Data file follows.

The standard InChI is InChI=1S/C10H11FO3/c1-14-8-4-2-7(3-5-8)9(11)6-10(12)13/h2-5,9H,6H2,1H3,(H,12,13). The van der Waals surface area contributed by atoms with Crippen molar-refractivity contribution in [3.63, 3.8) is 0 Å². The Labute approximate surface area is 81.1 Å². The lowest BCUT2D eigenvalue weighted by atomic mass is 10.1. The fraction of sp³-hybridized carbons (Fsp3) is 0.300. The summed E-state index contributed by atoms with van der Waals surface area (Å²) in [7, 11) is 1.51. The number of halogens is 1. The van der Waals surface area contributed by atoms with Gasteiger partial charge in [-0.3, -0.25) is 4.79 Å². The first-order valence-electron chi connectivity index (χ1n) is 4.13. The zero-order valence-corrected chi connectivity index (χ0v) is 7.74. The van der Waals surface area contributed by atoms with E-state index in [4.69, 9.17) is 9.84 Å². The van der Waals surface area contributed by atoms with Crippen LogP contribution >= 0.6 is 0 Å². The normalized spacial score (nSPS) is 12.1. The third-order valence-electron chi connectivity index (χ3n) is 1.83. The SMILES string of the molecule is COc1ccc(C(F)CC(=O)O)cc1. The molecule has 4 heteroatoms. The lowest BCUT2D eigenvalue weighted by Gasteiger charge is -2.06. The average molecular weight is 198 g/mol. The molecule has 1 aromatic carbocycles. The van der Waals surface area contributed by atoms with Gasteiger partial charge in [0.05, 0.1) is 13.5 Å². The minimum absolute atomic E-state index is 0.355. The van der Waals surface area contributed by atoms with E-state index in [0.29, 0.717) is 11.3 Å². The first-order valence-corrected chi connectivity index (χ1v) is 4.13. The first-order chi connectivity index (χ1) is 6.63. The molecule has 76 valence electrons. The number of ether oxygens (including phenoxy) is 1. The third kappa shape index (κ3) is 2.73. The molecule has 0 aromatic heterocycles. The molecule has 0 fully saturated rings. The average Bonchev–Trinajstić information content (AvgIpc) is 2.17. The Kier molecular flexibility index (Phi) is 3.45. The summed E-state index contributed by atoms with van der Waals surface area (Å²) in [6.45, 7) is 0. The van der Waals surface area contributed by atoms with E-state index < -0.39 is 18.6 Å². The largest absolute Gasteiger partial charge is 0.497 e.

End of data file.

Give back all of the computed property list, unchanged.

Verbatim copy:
The standard InChI is InChI=1S/C10H11FO3/c1-14-8-4-2-7(3-5-8)9(11)6-10(12)13/h2-5,9H,6H2,1H3,(H,12,13). The van der Waals surface area contributed by atoms with Crippen molar-refractivity contribution in [3.63, 3.8) is 0 Å². The Labute approximate surface area is 81.1 Å². The lowest BCUT2D eigenvalue weighted by atomic mass is 10.1. The fraction of sp³-hybridized carbons (Fsp3) is 0.300. The summed E-state index contributed by atoms with van der Waals surface area (Å²) in [7, 11) is 1.51. The number of halogens is 1. The van der Waals surface area contributed by atoms with Gasteiger partial charge in [-0.3, -0.25) is 4.79 Å². The first-order valence-electron chi connectivity index (χ1n) is 4.13. The zero-order valence-corrected chi connectivity index (χ0v) is 7.74. The van der Waals surface area contributed by atoms with E-state index in [4.69, 9.17) is 9.84 Å². The van der Waals surface area contributed by atoms with Crippen LogP contribution >= 0.6 is 0 Å². The normalized spacial score (nSPS) is 12.1. The third-order valence-electron chi connectivity index (χ3n) is 1.83. The SMILES string of the molecule is COc1ccc(C(F)CC(=O)O)cc1. The molecule has 4 heteroatoms. The lowest BCUT2D eigenvalue weighted by Gasteiger charge is -2.06. The average molecular weight is 198 g/mol. The molecule has 1 aromatic carbocycles. The van der Waals surface area contributed by atoms with Gasteiger partial charge in [0.05, 0.1) is 13.5 Å². The minimum absolute atomic E-state index is 0.355. The van der Waals surface area contributed by atoms with E-state index in [0.29, 0.717) is 11.3 Å². The first-order valence-corrected chi connectivity index (χ1v) is 4.13. The first-order chi connectivity index (χ1) is 6.63. The molecule has 76 valence electrons. The number of ether oxygens (including phenoxy) is 1. The third kappa shape index (κ3) is 2.73. The molecule has 0 aromatic heterocycles. The molecule has 0 fully saturated rings. The average Bonchev–Trinajstić information content (AvgIpc) is 2.17. The Kier molecular flexibility index (Phi) is 3.45. The summed E-state index contributed by atoms with van der Waals surface area (Å²) in [6.45, 7) is 0. The van der Waals surface area contributed by atoms with E-state index < -0.39 is 18.6 Å². The largest absolute Gasteiger partial charge is 0.497 e.